Costa Rica is home to 5% of the world’s wildlife between the mountains, beaches, rainforest, and everywhere in between. For such a small destination, it offers some of the finest and most varied wildlife viewing on the planet. Meet 10 of Costa Rica’s most exotic animals!
Many people come to Costa Rica specifically to see these small, clever animals with iconic black fur and white faces. These monkeys can live up to a surprising 54 years of age and spend their entire lives in groups of 40 or more.
These large, colorful birds are easily distinguished by their white chest and wings, bluish-black feathers, and bright orange beak. This competitive scavenger can grow a wingspan of six and a half feet across!
These adorable cats have beautiful, soft features but a purely wild attitude. They’re only twice the size of an average house cat but have similar markings to a leopard. These nocturnal felines are very secretive and rarely seen in the wild.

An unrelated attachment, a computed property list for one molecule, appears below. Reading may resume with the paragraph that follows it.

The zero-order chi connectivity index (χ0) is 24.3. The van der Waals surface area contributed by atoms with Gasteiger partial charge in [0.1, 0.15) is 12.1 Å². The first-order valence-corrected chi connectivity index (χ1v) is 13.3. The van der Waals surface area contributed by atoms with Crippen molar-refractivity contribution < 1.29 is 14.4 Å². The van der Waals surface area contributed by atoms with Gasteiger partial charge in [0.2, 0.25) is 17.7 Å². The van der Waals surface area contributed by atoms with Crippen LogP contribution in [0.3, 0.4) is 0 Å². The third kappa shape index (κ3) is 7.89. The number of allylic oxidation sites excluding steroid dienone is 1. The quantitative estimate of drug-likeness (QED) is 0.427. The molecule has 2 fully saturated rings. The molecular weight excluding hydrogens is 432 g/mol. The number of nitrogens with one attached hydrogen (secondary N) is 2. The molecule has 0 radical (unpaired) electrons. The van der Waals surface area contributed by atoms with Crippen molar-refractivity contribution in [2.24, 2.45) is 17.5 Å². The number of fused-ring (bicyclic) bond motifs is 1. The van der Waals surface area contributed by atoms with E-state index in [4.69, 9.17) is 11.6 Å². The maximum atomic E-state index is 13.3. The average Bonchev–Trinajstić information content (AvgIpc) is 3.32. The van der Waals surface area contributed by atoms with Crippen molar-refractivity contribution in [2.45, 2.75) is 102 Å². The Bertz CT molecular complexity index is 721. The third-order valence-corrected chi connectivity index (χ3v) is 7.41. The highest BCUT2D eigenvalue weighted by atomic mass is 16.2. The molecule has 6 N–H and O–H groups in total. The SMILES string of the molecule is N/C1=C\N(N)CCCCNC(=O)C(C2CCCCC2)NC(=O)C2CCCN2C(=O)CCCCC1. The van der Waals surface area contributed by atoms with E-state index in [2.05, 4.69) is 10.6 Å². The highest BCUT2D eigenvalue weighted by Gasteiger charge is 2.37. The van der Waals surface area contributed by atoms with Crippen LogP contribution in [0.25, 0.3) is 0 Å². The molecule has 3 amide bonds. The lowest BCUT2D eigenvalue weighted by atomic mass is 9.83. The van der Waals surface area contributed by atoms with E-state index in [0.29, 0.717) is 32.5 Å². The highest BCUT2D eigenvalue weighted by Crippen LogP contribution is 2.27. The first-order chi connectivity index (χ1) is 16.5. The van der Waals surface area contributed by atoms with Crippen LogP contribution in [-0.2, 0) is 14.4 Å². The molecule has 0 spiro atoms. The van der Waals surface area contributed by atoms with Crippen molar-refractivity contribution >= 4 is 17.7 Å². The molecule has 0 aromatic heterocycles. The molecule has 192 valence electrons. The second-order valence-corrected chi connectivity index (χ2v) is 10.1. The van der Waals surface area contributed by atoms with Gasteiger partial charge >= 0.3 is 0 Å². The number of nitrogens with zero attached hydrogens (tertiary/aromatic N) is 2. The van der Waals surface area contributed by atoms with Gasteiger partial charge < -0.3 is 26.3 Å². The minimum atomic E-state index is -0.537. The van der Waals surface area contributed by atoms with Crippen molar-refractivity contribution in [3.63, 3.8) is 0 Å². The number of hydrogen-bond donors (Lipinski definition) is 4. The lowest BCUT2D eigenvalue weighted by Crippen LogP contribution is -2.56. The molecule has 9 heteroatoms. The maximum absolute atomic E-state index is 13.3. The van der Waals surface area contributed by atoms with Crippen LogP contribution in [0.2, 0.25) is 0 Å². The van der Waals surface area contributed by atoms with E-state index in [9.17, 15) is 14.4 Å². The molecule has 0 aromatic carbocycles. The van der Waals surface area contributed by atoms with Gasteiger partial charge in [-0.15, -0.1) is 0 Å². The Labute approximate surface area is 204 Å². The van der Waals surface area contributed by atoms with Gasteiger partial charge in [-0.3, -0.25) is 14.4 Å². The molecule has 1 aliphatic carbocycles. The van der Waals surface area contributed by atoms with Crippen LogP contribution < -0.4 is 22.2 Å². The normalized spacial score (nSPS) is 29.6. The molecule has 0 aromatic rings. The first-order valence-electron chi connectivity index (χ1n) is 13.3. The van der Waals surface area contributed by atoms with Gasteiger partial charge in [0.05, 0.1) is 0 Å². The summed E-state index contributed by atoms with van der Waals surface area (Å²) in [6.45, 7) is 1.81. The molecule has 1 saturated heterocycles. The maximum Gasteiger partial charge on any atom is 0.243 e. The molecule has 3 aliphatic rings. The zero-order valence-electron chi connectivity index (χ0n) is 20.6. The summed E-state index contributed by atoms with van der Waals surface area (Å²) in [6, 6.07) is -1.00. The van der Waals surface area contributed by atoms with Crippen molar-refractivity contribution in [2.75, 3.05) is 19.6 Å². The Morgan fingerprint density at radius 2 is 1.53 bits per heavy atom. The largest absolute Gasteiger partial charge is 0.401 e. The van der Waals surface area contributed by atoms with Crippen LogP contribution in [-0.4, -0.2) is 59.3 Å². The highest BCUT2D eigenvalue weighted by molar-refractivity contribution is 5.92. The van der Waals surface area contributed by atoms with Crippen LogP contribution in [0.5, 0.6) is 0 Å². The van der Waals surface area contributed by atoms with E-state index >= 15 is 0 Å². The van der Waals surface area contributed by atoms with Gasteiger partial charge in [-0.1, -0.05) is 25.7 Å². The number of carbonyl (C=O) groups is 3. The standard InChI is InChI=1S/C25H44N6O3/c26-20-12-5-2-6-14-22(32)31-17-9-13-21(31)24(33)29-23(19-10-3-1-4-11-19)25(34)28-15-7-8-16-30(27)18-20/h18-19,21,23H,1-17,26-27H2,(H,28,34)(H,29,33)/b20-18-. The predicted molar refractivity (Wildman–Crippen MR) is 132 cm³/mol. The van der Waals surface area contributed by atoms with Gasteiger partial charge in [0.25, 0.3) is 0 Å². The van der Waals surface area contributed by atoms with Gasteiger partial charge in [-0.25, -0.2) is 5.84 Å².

Red-Eyed Tree Frog
Costa Rica is home to more than 150 known species of frogs and toads but the dazzling red-eyed tree frog is perhaps one of the country’s most iconic and famous residents.
Costa Rica is well known for being one of the easiest sloth-spotting destinations. These unique tree-dwellers are the world’s slowest mammals and sleep up to 20 hours a day. Two of the six known species of sloth live in Costa Rica.
There are six different species of toucan living in Costa Rica, these tropical birds are known for their colorful and large bill, which in some large species measures more than half the length of the body.
This long-nosed brother of the raccoon can be found as far north as Southern Arizona and stretch down into Northern Argentina. These social animals typically travel around in groups of 10 to 30 individuals.
Also known as the “Jesus Christ Lizard,” for their ability to run on top of water, these reptiles spend most of their time in trees, but they’re never far from a body of water.
These vibrantly colored and very talkative birds live in the coastal forests of Costa Rica, they mate for life and can live as long as 60 years.
Although tapirs eat mostly fruit, leaves, and twigs, playing a very important role in dispersing seeds throughout the forest, these gentle giants can grow to be six feet long and 800 pounds!